Are you itching to add an interest point to your backyard? Maybe you envision a beautiful rippling pond, stocked with colorful fish and rimmed with decorative stones and lovely plants. That vision can become a reality this summer! Find out how to plan a pond in your backyard.
First, it’s important to understand how water drains in your backyard. When it rains, how does the water flow? Where does it tend to collect? How does the stormwater drainage pattern affect the current quality of your soil and the growth of your plants?
You may be able to strategically position your new pond so that it performs a dual function— correcting drainage issues on your property as well as providing a pleasant water feature for your backyard. Consult with Kurtz Bros., Inc. experts to find out more about stormwater management strategies for your land.
Sun and Shade
A healthy, naturally thriving pond requires a good mix of sun and shade. Try to position the pond in a spot where it will be half in the shade for most of the day, with the other half bathed in sunlight.
Too much open sun, and you’ll have an algae problem on your hands. Too many trees over the pond, and it could become clogged with leaves and twigs. Consider placing the pond near a small tree, and then adding a few shrubs for additional shadow.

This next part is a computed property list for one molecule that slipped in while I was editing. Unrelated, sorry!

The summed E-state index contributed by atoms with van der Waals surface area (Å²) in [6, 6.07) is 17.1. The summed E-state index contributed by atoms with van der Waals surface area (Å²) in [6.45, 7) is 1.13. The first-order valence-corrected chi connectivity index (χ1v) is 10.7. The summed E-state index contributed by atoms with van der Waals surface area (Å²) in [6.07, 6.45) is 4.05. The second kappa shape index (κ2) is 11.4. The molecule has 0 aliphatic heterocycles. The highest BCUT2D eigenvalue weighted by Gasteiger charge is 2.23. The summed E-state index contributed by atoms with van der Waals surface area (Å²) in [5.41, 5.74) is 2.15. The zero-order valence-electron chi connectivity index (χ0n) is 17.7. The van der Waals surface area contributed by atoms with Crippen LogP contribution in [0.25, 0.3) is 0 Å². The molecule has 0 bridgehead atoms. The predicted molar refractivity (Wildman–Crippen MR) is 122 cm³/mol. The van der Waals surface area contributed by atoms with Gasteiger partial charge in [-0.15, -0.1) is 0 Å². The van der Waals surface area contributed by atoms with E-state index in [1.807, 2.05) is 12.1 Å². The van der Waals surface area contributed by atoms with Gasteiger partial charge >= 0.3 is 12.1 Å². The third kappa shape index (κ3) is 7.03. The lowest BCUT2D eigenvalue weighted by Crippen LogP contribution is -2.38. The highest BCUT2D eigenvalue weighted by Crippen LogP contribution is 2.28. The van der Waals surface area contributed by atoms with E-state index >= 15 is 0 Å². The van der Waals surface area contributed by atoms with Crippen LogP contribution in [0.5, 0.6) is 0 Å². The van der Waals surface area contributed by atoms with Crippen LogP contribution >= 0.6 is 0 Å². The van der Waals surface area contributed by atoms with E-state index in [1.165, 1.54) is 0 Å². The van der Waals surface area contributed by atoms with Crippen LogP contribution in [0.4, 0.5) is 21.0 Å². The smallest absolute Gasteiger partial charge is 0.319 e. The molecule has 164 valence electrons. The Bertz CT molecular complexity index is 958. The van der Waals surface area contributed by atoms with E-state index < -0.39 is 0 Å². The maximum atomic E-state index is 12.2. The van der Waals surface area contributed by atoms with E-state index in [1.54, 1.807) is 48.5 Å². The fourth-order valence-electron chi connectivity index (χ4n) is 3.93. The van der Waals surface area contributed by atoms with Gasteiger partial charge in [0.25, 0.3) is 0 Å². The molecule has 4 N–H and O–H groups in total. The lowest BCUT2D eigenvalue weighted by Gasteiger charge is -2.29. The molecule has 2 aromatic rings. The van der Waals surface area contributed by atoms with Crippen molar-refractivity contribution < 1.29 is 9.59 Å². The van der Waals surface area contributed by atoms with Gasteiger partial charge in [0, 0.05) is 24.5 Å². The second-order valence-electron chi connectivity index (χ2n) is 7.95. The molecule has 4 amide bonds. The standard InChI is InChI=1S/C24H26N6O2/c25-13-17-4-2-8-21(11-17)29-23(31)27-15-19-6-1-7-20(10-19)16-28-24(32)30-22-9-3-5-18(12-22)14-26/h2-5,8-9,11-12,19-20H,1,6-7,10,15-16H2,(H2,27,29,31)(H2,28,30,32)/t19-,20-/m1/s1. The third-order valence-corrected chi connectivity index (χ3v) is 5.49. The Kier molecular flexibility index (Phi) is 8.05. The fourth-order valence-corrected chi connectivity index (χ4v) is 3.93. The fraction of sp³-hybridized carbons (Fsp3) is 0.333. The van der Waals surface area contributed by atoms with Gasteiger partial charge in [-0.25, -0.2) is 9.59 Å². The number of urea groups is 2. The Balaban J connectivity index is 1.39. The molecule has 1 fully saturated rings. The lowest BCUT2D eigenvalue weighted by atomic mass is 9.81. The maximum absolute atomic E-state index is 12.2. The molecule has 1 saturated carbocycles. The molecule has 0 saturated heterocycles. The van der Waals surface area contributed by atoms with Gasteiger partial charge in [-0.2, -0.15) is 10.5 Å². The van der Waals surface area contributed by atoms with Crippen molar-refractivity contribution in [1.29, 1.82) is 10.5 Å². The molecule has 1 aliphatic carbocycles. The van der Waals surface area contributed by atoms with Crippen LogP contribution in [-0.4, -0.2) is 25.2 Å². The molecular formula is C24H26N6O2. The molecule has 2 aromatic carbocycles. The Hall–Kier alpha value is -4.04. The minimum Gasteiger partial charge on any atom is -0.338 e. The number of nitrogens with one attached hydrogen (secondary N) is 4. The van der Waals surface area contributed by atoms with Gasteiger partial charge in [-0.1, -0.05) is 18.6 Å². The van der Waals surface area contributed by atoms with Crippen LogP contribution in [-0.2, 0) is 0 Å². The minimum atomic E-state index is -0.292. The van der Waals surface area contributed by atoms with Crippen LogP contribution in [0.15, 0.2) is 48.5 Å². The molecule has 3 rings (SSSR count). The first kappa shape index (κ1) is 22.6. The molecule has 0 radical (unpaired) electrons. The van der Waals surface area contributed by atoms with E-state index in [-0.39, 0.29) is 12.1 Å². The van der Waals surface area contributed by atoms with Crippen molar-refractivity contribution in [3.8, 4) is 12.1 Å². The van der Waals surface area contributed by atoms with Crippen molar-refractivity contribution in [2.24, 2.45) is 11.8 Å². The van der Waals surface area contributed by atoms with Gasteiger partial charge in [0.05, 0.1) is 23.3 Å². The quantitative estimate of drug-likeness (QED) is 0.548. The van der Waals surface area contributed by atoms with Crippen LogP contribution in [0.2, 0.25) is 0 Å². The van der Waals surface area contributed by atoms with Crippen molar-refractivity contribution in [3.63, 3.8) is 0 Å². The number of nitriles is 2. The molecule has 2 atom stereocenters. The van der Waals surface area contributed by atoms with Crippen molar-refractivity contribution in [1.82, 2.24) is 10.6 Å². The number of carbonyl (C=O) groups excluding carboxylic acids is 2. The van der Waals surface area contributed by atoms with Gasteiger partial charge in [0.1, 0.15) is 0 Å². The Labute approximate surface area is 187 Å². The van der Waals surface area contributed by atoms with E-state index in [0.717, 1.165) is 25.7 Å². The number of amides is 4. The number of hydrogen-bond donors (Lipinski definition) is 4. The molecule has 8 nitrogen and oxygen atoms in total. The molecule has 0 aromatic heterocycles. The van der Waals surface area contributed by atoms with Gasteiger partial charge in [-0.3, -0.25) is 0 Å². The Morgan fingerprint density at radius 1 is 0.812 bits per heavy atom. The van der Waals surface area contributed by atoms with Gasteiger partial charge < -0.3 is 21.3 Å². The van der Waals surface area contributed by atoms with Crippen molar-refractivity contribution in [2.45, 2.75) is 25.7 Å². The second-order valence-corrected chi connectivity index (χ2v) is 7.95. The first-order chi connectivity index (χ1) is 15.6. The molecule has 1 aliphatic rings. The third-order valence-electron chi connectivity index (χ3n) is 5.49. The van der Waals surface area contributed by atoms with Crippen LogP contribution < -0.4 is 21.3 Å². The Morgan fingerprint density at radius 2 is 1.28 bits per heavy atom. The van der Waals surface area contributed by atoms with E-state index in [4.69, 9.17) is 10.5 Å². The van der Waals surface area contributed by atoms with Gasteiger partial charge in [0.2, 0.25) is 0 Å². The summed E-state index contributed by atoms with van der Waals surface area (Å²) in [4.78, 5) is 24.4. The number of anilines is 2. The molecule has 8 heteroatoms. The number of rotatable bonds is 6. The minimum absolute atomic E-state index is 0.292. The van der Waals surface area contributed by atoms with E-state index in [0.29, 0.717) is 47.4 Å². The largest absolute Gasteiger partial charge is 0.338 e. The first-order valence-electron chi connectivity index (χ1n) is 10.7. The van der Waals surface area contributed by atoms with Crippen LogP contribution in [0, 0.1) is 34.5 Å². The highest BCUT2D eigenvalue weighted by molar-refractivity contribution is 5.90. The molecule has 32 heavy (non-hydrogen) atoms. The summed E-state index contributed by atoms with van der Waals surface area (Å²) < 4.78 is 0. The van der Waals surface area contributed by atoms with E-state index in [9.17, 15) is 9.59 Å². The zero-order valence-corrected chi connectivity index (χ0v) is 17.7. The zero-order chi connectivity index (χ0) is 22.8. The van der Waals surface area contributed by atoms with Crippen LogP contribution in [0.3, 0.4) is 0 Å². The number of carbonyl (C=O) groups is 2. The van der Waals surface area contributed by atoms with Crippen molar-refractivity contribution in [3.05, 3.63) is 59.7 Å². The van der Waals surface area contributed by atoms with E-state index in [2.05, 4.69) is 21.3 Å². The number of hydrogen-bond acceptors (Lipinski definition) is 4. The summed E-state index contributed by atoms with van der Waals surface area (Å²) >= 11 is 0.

Keep in mind that a growing tree’s roots may disturb the pond liner. You’ll need a tough, hardy liner; and you should also ensure that you keep the tree far enough away and prune it periodically so it doesn’t grow too large a root system.
Pond liners come in hard, preformed varieties or flexible options. Flexible liners are often easier to install, and they lend themselves to a more natural look. However, a hard liner is more durable, and it gives you the certainty of knowing how the pond will look in advance.
Before you create the pond in your backyard, think ahead about the tools and equipment and time you’ll need in order to keep it clean. The last thing you want is a scummy, unsightly pit of stagnant water.
Add plants and a block of barley straw in your pond to reduce algae buildup. Introduce fish as well, but not too many. An overcrowded pond will become dirty quickly.
Keep leaves out of the pond as much as possible, removing them with a skimmer. If you let them float in the water, they’ll decay and produce ammonia, which isn’t healthy for your pond life.
Each spring, you’ll need to clean out your pond, pumping out the water, scrubbing the liner, and adding fresh water. Avoid using chemicals or soaps that could contaminate the water and injure your fish when you replace them.
A big pond in your backyard gets enough air from natural breezes. However, a small pond needs artificial aeration. Introducing a waterfall or a fountain will do the trick, keep the water moving and pushing oxygen through it. You can also opt for a filtration system that moves the water and cleans it, too.
To order soil, decorative rocks, sand, or tools for your pond installation, visit the Kurtz Bros., Inc. website. You can also call or email us anytime, and our landscaping experts will be happy to give you professional tips for the process.